GERMAN Rail (DB) is typical of many railways where much of the infrastructure dates back to the 19th century. This makes DB's 33,000km network, which includes around 27,000 bridges and nearly 800 tunnels, increasingly costly to maintain and repair while it also faces increasing demands for upgrades to cope with rising traffic volume and higher speeds.

A sensible approach to managing track possessions is to use automated systems to collect and manage spatial information about existing track and structures. This has two important benefits. First, automated solutions can quickly capture and record detailed information on track and structures, which directly reduces the length of possessions needed for surveys and inspections. Secondly, the amount of information that can be gathered creates a comprehensive picture of existing conditions, so that design, engineering and construction can become faster and more efficient. GI-Consult, Germany recognised this and is using automated approaches to collecting and managing geospatial information in the rail industry.

HohenzollernbruckeGI-Consult carries out surveying, railway geometry processing and consulting in project conception, planning and construction. To capture spatial data on track and surrounding objects, the company uses a blend of technologies including Global Navigation Satelitte System (GNSS), total stations (which integrate an electronic theodolite with an electronic distance meter), trolleys and 3D scanning. Field systems are supported by office software for processing, data analysis and management.

In a 2013 report, DB noted that the average age of German railway bridges is just over 56 years, with many dating back to the 19th or early 20th century. The report identified 1145 bridges that needed to be rebuilt and another 6800 that required significant repairs. But maintaining Germany's diverse mix of bridge types, sizes and locations calls for detailed evaluation and planning.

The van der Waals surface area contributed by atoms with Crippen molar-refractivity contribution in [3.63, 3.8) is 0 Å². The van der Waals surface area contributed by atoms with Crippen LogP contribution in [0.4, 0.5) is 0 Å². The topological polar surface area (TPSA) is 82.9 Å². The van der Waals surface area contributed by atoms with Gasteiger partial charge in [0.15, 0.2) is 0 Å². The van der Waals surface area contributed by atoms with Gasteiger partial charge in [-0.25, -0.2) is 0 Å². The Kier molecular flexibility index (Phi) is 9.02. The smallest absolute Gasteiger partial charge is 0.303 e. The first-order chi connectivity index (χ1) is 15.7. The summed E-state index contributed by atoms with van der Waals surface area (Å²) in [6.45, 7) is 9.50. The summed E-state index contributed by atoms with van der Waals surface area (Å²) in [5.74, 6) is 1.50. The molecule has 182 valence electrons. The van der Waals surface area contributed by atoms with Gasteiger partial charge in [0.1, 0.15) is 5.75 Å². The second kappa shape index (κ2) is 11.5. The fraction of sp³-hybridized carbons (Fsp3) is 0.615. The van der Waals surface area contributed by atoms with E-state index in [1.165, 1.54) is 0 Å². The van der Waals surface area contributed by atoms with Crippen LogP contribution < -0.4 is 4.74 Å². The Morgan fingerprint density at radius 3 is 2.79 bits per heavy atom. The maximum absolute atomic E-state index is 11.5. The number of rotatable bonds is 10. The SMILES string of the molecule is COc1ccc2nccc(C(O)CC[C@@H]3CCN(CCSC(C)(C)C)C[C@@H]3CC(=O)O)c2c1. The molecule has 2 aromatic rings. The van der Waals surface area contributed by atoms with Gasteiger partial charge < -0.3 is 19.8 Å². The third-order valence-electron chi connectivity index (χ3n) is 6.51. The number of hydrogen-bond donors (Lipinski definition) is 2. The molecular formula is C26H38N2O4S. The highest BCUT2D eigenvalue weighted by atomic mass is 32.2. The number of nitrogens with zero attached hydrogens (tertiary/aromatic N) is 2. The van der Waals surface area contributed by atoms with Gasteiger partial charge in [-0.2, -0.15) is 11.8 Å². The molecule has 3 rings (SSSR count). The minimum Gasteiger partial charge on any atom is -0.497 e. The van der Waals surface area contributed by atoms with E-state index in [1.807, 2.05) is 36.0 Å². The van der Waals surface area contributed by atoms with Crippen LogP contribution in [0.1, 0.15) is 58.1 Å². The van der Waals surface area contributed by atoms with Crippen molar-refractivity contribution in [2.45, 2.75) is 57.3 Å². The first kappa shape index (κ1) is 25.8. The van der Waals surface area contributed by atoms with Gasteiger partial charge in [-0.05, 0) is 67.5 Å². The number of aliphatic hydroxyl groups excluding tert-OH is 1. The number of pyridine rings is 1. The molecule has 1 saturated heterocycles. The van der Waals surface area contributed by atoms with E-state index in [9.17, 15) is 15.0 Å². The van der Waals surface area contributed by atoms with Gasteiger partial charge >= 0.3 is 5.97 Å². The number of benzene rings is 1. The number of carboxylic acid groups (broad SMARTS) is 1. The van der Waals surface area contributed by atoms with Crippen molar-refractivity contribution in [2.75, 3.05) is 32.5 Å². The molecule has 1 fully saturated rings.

The report noted that roughly 4000 bridges are built using steel girder technology. While steel construction is strong and cost-effective, many steel bridges require extensive maintenance and upgrades, which presents some unique challenges.

Rebuilding a steel bridge includes replacement of the sleepers. On a steel girder bridge, the wood or concrete sleepers are spaced roughly 60cm apart and are attached directly to the bridge structure. During the work, the old sleepers are removed and replaced with new steel sleepers. Each new sleeper is custom built to fit the girders, including drill holes for attachment. But custom fabrication requires extensive field surveying.

In order to enable design and fabrication, pre-construction surveys must measure each sleeper's size, location and attachments to the girders beneath it. For years, those surveys were a tedious, time-consuming process. But in 2013 and 2014, GI-Consult demonstrated a new approach that would radically reduce the time and cost of the surveys. The demonstration consisted of work on two historic structures scheduled for repairs: the Herrenkrug and Hohenzollern bridges.

Opened in 1911, the Hohenzollern Bridge crosses the River Rhine near Cologne. Originally built to serve as a road and rail bridge, it was damaged in World War II and subsequently rebuilt as a rail-only bridge. In 1989 the 409m bridge was modified to increase its capacity, so that it currently carries more than 1200 trains per day.

The Herrenkrug Bridge crosses the River Elbe near Magdeburg. The bridge was opened in 1873, destroyed in World War II, rebuilt in 1946 and again in 1979. It spans 480m and connects to a second 205m-long bridge crossing the Elbe floodplain. Like the Hohenzollern Bridge, the Herrenkrug structure was constructed using steel girder technology that dates to the late 19th century.

Each bridge has roughly 2000 sleepers supporting multiple tracks. To enable custom fabrication of new sleepers, about 10 different parameters need to be captured for each sleeper, including its height, length, and width, as well as connection points and distances between the sleepers. Additional 3D data is also captured such as track position, gauge and cant together with measurements of girders and other bridge components.

The similarities between the two bridges enabled GI-Consult to make meaningful comparisons between the projects. The Hohenzollern Bridge was surveyed using traditional methods, while work at the Herrenkrug Bridge would use GI-Consult's new approach.

To minimise disruption to passenger traffic, survey and inspection teams commonly work at night. "Generally only one track is taken out of operation, while the other tracks on the bridge are in use by heavy freight traffic all night long," explains Mr Thomas Zeidler, GI-Consult's managing director. "The cover panels, which are on the bridge for safety reasons, must be removed for the measurements. So it's easy to see how dangerous the surveying work is and how important it is to find solutions to reduce the work on site."